There are several ways to manage your Ubuntu computer’s IP address and hostname. System admins have the nmcli, netplan, hostname, and hostnamectl tools at their disposal. While these tools do a fine job on their own, how can you include these tools to up your automation game?
You can create a Bash script that will handle the configuration for you. In this article, you will learn how to set a new hostname and configure IP address information, all with a Bash script that accepts inputs.
Each example will build upon the other. By the end of the article, you will have the required knowledge to build a fully functional configuration script in Bash for use on a new or existing Ubuntu host.
Table of Contents
You do not have to be an expert at Bash shell scripting to follow this tutorial, but be sure to have the following requirements.
- A host running on Ubuntu. This tutorial uses Ubuntu 22.04 LTS.
- Root privileges to the Ubuntu host.
- A text editor, such as
nano, or VSCode.
Setting the Hostname with hostnamectl
Every host should have a unique name. Using the hostnamectl command allows you to query or change the hostname. In this instance, the syntax is as shown below to change your current hostname to whatever you desire.
sudo hostnamectl set-hostname "new-hostname"
Running the hostnamectl command with the common parameter of set-hostname followed by a string value in double (“”) quotes as the new hostname. If you were running this command manually, it should work without a glitch.
But what if you wanted to put this into a script that accepts user input? Start by using the read command, followed by the parameter -p, which stands for prompt, and a string to tell a user what to enter for this prompt. You then save the input to a new variable, called NEW_HOSTNAME.
read -p "Please type the desired hostname: " NEW_HOSTNAME
Once the hostname is stored in the NEW_HOSTNAME variable, you can provide the variable to the hostnamectl command like the example below.
sudo hostnamectl set-hostname "$NEW_HOSTNAME"
And that’s it! Combining these two one-liners allows the commands to work in a script! But, you have one additional task: configuring the network options.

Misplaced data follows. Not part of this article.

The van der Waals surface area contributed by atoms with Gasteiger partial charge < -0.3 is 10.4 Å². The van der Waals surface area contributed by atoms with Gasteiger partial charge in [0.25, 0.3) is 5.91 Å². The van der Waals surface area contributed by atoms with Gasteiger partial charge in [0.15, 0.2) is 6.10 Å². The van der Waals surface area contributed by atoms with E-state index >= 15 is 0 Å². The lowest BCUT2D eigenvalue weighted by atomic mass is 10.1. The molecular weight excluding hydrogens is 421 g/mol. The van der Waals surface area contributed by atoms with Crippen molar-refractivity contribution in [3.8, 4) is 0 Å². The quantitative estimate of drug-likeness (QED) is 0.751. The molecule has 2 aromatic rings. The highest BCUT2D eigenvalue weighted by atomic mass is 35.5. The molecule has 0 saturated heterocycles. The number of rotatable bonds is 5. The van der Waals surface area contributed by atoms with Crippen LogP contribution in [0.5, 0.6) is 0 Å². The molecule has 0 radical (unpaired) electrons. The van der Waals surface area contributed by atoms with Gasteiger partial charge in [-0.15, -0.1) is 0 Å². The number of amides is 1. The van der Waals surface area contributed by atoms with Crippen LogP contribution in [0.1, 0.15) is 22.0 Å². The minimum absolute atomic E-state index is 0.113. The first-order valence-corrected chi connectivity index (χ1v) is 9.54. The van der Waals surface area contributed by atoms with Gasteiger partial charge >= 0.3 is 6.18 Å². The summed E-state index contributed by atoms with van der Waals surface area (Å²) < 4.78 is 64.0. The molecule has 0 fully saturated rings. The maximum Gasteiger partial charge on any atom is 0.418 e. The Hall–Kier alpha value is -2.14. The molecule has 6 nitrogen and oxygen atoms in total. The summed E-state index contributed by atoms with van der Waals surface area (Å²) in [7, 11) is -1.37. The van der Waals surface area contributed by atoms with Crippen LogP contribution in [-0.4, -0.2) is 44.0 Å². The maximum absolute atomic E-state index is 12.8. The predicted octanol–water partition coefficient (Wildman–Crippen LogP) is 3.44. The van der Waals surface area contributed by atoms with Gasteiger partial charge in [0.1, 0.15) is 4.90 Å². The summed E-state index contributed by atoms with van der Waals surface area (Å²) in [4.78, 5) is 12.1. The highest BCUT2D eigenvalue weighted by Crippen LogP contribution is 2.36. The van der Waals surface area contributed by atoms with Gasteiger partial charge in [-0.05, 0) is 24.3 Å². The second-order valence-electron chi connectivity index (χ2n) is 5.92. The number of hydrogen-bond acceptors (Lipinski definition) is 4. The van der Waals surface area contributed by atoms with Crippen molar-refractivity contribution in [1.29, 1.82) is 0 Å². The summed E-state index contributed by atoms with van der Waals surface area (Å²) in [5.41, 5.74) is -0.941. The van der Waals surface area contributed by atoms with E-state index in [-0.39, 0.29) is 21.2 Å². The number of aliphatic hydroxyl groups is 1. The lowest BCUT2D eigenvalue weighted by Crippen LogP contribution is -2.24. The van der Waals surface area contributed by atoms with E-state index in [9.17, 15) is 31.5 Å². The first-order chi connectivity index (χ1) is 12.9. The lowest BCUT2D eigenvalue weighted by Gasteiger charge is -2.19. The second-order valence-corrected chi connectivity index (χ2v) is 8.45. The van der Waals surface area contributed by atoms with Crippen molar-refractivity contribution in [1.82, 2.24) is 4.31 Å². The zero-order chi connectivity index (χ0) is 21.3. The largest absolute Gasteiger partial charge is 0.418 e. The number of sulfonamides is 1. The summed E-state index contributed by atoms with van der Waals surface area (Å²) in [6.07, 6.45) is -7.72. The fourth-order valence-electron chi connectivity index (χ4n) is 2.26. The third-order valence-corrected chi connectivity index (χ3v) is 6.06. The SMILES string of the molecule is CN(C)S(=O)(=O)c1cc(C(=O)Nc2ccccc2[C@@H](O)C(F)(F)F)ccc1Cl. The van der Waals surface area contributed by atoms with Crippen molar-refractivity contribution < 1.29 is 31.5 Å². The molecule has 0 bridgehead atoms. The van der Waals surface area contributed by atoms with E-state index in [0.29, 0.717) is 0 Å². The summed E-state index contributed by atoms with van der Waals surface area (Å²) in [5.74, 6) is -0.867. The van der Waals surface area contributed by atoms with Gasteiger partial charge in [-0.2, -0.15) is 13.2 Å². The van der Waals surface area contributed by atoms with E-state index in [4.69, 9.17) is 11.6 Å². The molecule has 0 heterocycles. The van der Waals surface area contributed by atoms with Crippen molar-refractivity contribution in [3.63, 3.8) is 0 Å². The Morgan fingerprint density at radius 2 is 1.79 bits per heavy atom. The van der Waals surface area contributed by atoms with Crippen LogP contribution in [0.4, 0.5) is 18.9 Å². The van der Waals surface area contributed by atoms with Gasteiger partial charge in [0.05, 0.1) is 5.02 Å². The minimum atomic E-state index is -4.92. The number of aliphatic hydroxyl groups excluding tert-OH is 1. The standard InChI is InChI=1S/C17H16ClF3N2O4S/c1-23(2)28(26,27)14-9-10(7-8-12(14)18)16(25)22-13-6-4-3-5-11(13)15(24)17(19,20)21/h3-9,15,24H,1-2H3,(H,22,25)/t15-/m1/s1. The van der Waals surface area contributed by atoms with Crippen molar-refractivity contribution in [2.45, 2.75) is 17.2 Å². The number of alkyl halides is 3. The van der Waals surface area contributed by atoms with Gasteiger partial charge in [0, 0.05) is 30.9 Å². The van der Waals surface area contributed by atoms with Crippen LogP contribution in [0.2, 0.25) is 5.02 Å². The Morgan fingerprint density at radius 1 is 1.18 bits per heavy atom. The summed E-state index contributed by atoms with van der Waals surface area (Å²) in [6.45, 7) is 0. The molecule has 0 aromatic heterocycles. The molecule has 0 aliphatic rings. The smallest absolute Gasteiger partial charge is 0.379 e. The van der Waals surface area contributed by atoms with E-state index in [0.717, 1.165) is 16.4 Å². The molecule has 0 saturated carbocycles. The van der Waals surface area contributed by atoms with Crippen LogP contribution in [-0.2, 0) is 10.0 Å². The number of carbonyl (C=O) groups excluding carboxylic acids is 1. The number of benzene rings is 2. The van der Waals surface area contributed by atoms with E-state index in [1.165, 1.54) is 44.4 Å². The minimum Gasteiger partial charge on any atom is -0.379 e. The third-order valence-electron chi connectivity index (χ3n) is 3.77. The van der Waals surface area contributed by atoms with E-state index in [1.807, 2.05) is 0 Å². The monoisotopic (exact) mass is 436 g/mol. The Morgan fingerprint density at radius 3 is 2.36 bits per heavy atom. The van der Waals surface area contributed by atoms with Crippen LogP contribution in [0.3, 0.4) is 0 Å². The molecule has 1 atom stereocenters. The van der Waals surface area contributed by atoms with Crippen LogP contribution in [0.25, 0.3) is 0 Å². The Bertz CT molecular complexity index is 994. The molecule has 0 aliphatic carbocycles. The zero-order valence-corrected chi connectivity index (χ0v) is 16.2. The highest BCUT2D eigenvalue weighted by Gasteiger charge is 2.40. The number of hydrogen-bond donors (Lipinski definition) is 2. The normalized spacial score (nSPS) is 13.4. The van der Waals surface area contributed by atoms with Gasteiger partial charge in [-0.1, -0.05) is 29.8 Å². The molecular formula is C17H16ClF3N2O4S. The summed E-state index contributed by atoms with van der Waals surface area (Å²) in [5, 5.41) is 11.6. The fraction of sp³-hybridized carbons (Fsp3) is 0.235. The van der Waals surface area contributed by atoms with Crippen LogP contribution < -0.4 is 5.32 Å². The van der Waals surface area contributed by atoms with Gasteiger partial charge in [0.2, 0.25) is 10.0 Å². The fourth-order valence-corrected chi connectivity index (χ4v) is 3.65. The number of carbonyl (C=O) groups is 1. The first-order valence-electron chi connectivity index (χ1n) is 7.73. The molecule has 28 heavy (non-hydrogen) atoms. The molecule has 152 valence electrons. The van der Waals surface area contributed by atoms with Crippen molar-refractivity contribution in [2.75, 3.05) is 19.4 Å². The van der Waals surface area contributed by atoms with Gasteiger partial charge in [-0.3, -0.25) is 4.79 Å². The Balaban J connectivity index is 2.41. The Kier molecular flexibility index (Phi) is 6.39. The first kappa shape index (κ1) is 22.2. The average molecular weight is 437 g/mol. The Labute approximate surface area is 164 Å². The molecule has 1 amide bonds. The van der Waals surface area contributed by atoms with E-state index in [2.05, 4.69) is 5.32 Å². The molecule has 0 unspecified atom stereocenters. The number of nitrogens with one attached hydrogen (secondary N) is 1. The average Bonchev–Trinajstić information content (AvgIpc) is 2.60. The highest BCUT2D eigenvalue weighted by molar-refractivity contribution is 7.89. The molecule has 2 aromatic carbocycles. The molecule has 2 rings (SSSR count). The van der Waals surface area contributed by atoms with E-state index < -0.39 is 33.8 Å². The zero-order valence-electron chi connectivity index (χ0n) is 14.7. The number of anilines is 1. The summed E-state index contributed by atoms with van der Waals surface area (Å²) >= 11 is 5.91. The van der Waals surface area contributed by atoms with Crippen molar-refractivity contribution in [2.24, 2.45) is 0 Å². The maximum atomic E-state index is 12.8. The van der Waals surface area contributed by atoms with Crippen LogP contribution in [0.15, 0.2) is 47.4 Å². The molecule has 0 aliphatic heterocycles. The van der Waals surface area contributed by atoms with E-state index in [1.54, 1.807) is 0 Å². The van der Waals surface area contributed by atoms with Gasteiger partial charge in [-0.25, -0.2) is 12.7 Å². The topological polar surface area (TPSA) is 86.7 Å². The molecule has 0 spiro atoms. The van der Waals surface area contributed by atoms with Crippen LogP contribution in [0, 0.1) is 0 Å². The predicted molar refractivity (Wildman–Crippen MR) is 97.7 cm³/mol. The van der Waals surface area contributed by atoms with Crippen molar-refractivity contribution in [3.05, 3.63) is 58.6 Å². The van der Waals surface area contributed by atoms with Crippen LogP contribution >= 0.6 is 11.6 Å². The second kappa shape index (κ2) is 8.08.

Setting the IP Address Information with
The netplan command is the de facto method for managing the IP address information of a network interface for modern Ubuntu hosts. The netplan tool abstracts network configurations from various backends using YAML configuration files.
The netplan tool reads these configuration files during system boot and applies them to the target network interface(s). Why is that important, you might ask?
Having your network configuration in YAML empowers you to begin saving or backing up your configuration to a Git repository. And since Git provides change tracking capabilities, you can use that same configuration file without having to recreate it for future deployments using CI / CD pipelines. You know, DevOps!
Before adding lines to a configuration file, you must create the config file using the touch command.
sudo touch ~/99-custom.yaml
The above command will place the new configuration file into your home directory. From here, you will run the echo command to echo what you type and inject that into the configuration file line by line using input redirection for STDOUT > (add) and >> (append).
Note: Use double spaces and not tabs for indentation in YAML.
echo "network:" > ~/99-custom.yaml echo " ethernets:" >> ~/99-custom.yaml echo " enp0s31f6:" >> ~/99-custom.yaml echo " dhcp4: false" >> ~/99-custom.yaml echo " addresses:" echo " - [$IP_ADDRESS]" >> ~/99-custom.yaml echo " routes:" echo " - to: default" echo " via: $GATEWAY_ADDRESS" >> ~/99-custom.yaml echo " nameservers:" >> ~/99-custom.yaml echo " addresses: [$PRIMARY_DNS_ADDRESS, $SECONDARY_DNS_ADDRESS, 184.108.40.206, 220.127.116.11]" >> ~/99-custom.yaml echo " version: 2" >> ~/99-custom.yaml